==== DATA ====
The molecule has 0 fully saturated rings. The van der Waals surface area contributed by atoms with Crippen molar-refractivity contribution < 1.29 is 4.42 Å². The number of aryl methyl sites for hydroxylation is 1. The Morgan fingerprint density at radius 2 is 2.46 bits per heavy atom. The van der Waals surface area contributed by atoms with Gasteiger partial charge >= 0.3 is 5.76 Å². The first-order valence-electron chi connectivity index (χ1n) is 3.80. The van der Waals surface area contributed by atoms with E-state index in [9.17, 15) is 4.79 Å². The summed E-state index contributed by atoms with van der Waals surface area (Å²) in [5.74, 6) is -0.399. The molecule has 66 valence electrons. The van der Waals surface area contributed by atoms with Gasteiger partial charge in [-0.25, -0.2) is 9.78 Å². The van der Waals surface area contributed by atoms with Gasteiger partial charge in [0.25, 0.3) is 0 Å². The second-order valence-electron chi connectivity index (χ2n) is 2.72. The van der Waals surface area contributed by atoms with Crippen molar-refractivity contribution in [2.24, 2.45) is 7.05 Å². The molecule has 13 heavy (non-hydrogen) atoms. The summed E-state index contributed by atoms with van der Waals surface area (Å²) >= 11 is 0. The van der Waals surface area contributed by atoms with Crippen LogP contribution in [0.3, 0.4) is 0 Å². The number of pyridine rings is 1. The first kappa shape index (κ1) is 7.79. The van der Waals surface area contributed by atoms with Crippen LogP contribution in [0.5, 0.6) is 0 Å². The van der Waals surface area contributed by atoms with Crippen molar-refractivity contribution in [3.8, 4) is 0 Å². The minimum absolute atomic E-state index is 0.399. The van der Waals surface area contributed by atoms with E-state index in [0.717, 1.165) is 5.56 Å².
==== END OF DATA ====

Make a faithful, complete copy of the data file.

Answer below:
The molecule has 0 fully saturated rings. The van der Waals surface area contributed by atoms with Crippen molar-refractivity contribution < 1.29 is 4.42 Å². The number of aryl methyl sites for hydroxylation is 1. The Morgan fingerprint density at radius 2 is 2.46 bits per heavy atom. The van der Waals surface area contributed by atoms with Gasteiger partial charge >= 0.3 is 5.76 Å². The first-order valence-electron chi connectivity index (χ1n) is 3.80. The van der Waals surface area contributed by atoms with E-state index in [9.17, 15) is 4.79 Å². The summed E-state index contributed by atoms with van der Waals surface area (Å²) in [5.74, 6) is -0.399. The molecule has 66 valence electrons. The van der Waals surface area contributed by atoms with Gasteiger partial charge in [-0.25, -0.2) is 9.78 Å². The van der Waals surface area contributed by atoms with Gasteiger partial charge in [0.25, 0.3) is 0 Å². The second-order valence-electron chi connectivity index (χ2n) is 2.72. The van der Waals surface area contributed by atoms with Crippen molar-refractivity contribution in [2.24, 2.45) is 7.05 Å². The molecule has 13 heavy (non-hydrogen) atoms. The summed E-state index contributed by atoms with van der Waals surface area (Å²) >= 11 is 0. The van der Waals surface area contributed by atoms with Crippen LogP contribution in [0.3, 0.4) is 0 Å². The number of pyridine rings is 1. The first kappa shape index (κ1) is 7.79. The van der Waals surface area contributed by atoms with Crippen LogP contribution in [0.5, 0.6) is 0 Å². The van der Waals surface area contributed by atoms with Crippen molar-refractivity contribution in [3.8, 4) is 0 Å². The minimum absolute atomic E-state index is 0.399. The van der Waals surface area contributed by atoms with E-state index in [0.717, 1.165) is 5.56 Å².